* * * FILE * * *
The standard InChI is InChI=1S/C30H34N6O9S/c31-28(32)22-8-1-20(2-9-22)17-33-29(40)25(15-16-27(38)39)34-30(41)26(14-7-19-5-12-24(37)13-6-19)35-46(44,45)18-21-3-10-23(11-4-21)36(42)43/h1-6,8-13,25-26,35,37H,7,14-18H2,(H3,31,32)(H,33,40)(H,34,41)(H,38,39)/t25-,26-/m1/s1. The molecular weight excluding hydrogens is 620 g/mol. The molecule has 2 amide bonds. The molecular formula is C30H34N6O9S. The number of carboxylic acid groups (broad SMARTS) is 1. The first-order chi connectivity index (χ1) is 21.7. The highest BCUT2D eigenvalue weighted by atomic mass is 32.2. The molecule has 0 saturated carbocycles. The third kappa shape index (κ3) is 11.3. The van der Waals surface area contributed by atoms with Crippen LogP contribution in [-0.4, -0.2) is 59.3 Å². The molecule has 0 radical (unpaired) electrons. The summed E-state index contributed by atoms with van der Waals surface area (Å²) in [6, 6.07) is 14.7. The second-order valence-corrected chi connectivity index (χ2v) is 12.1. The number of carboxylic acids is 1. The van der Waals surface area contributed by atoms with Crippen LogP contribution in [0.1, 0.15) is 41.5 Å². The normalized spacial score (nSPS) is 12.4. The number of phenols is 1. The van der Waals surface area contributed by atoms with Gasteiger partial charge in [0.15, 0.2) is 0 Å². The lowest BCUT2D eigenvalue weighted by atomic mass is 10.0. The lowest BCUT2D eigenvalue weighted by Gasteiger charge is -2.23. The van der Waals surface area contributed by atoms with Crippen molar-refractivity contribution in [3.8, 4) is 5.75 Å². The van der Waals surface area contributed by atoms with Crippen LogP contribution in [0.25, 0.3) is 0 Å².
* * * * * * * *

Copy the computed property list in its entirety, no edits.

The standard InChI is InChI=1S/C30H34N6O9S/c31-28(32)22-8-1-20(2-9-22)17-33-29(40)25(15-16-27(38)39)34-30(41)26(14-7-19-5-12-24(37)13-6-19)35-46(44,45)18-21-3-10-23(11-4-21)36(42)43/h1-6,8-13,25-26,35,37H,7,14-18H2,(H3,31,32)(H,33,40)(H,34,41)(H,38,39)/t25-,26-/m1/s1. The molecular weight excluding hydrogens is 620 g/mol. The molecule has 2 amide bonds. The molecular formula is C30H34N6O9S. The number of carboxylic acid groups (broad SMARTS) is 1. The first-order chi connectivity index (χ1) is 21.7. The highest BCUT2D eigenvalue weighted by atomic mass is 32.2. The molecule has 0 saturated carbocycles. The third kappa shape index (κ3) is 11.3. The van der Waals surface area contributed by atoms with Crippen LogP contribution in [-0.4, -0.2) is 59.3 Å². The molecule has 0 radical (unpaired) electrons. The summed E-state index contributed by atoms with van der Waals surface area (Å²) in [6, 6.07) is 14.7. The second-order valence-corrected chi connectivity index (χ2v) is 12.1. The number of carboxylic acids is 1. The van der Waals surface area contributed by atoms with Crippen LogP contribution in [0.1, 0.15) is 41.5 Å². The normalized spacial score (nSPS) is 12.4. The number of phenols is 1. The van der Waals surface area contributed by atoms with Gasteiger partial charge in [0.15, 0.2) is 0 Å². The lowest BCUT2D eigenvalue weighted by atomic mass is 10.0. The lowest BCUT2D eigenvalue weighted by Gasteiger charge is -2.23. The van der Waals surface area contributed by atoms with Crippen molar-refractivity contribution in [3.8, 4) is 5.75 Å². The van der Waals surface area contributed by atoms with Crippen LogP contribution in [0.25, 0.3) is 0 Å².